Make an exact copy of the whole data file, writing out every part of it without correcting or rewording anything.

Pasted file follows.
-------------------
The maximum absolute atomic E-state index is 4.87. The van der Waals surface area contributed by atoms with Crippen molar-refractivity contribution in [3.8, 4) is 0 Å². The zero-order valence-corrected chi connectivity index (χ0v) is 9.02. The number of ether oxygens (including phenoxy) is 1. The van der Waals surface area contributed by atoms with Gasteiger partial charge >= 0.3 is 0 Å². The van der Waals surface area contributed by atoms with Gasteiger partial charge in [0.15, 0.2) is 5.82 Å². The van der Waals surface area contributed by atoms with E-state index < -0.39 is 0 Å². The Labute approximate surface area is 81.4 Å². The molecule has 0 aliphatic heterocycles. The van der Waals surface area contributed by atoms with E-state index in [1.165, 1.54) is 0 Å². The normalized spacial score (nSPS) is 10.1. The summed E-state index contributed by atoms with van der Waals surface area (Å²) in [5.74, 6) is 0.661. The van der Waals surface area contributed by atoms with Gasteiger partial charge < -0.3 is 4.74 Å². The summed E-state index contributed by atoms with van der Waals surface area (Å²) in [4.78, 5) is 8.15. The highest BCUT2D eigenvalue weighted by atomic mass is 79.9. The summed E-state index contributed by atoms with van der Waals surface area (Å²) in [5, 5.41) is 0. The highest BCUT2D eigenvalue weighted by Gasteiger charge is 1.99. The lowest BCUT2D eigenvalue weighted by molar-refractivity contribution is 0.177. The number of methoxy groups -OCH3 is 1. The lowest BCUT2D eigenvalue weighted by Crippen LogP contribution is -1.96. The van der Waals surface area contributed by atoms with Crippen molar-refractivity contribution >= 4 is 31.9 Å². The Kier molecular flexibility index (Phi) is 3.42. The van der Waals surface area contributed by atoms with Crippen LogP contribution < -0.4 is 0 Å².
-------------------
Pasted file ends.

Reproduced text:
The maximum absolute atomic E-state index is 4.87. The van der Waals surface area contributed by atoms with Crippen molar-refractivity contribution in [3.8, 4) is 0 Å². The zero-order valence-corrected chi connectivity index (χ0v) is 9.02. The number of ether oxygens (including phenoxy) is 1. The van der Waals surface area contributed by atoms with Gasteiger partial charge >= 0.3 is 0 Å². The van der Waals surface area contributed by atoms with Gasteiger partial charge in [0.15, 0.2) is 5.82 Å². The van der Waals surface area contributed by atoms with E-state index < -0.39 is 0 Å². The Labute approximate surface area is 81.4 Å². The molecule has 0 aliphatic heterocycles. The van der Waals surface area contributed by atoms with E-state index in [1.165, 1.54) is 0 Å². The normalized spacial score (nSPS) is 10.1. The summed E-state index contributed by atoms with van der Waals surface area (Å²) in [5.74, 6) is 0.661. The van der Waals surface area contributed by atoms with Gasteiger partial charge < -0.3 is 4.74 Å². The summed E-state index contributed by atoms with van der Waals surface area (Å²) in [4.78, 5) is 8.15. The highest BCUT2D eigenvalue weighted by atomic mass is 79.9. The summed E-state index contributed by atoms with van der Waals surface area (Å²) in [5, 5.41) is 0. The highest BCUT2D eigenvalue weighted by Gasteiger charge is 1.99. The lowest BCUT2D eigenvalue weighted by molar-refractivity contribution is 0.177. The number of methoxy groups -OCH3 is 1. The lowest BCUT2D eigenvalue weighted by Crippen LogP contribution is -1.96. The van der Waals surface area contributed by atoms with Crippen molar-refractivity contribution >= 4 is 31.9 Å². The Kier molecular flexibility index (Phi) is 3.42. The van der Waals surface area contributed by atoms with Crippen LogP contribution < -0.4 is 0 Å².